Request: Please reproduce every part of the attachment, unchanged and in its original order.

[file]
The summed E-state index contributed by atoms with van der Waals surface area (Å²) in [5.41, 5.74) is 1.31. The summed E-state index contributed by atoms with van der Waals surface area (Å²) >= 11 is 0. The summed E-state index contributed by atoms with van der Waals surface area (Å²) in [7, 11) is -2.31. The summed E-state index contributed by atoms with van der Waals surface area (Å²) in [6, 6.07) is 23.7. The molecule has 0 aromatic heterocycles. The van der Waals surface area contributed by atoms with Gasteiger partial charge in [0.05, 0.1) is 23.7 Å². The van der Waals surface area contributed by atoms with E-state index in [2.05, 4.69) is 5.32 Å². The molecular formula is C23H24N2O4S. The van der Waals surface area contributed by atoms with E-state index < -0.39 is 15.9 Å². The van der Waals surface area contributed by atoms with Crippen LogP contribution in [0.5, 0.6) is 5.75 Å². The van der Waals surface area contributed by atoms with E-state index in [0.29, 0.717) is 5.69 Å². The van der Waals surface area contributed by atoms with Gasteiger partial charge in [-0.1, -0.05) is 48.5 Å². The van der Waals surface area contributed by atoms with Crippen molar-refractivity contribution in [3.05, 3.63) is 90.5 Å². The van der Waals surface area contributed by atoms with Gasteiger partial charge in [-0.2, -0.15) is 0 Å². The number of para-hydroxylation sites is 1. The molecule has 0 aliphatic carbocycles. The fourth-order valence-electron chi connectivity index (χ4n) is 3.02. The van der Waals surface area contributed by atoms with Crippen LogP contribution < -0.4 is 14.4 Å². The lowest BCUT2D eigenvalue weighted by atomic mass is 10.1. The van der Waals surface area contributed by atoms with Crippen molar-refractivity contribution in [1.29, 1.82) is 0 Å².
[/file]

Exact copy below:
The summed E-state index contributed by atoms with van der Waals surface area (Å²) in [5.41, 5.74) is 1.31. The summed E-state index contributed by atoms with van der Waals surface area (Å²) >= 11 is 0. The summed E-state index contributed by atoms with van der Waals surface area (Å²) in [7, 11) is -2.31. The summed E-state index contributed by atoms with van der Waals surface area (Å²) in [6, 6.07) is 23.7. The molecule has 0 aromatic heterocycles. The van der Waals surface area contributed by atoms with Gasteiger partial charge in [0.05, 0.1) is 23.7 Å². The van der Waals surface area contributed by atoms with E-state index in [2.05, 4.69) is 5.32 Å². The molecular formula is C23H24N2O4S. The van der Waals surface area contributed by atoms with E-state index < -0.39 is 15.9 Å². The van der Waals surface area contributed by atoms with Crippen LogP contribution in [0.5, 0.6) is 5.75 Å². The van der Waals surface area contributed by atoms with E-state index in [0.29, 0.717) is 5.69 Å². The van der Waals surface area contributed by atoms with Gasteiger partial charge in [-0.1, -0.05) is 48.5 Å². The van der Waals surface area contributed by atoms with Crippen molar-refractivity contribution in [3.05, 3.63) is 90.5 Å². The van der Waals surface area contributed by atoms with Gasteiger partial charge in [-0.2, -0.15) is 0 Å². The number of para-hydroxylation sites is 1. The molecule has 0 aliphatic carbocycles. The fourth-order valence-electron chi connectivity index (χ4n) is 3.02. The van der Waals surface area contributed by atoms with Crippen LogP contribution < -0.4 is 14.4 Å². The lowest BCUT2D eigenvalue weighted by atomic mass is 10.1. The van der Waals surface area contributed by atoms with Crippen molar-refractivity contribution in [1.29, 1.82) is 0 Å².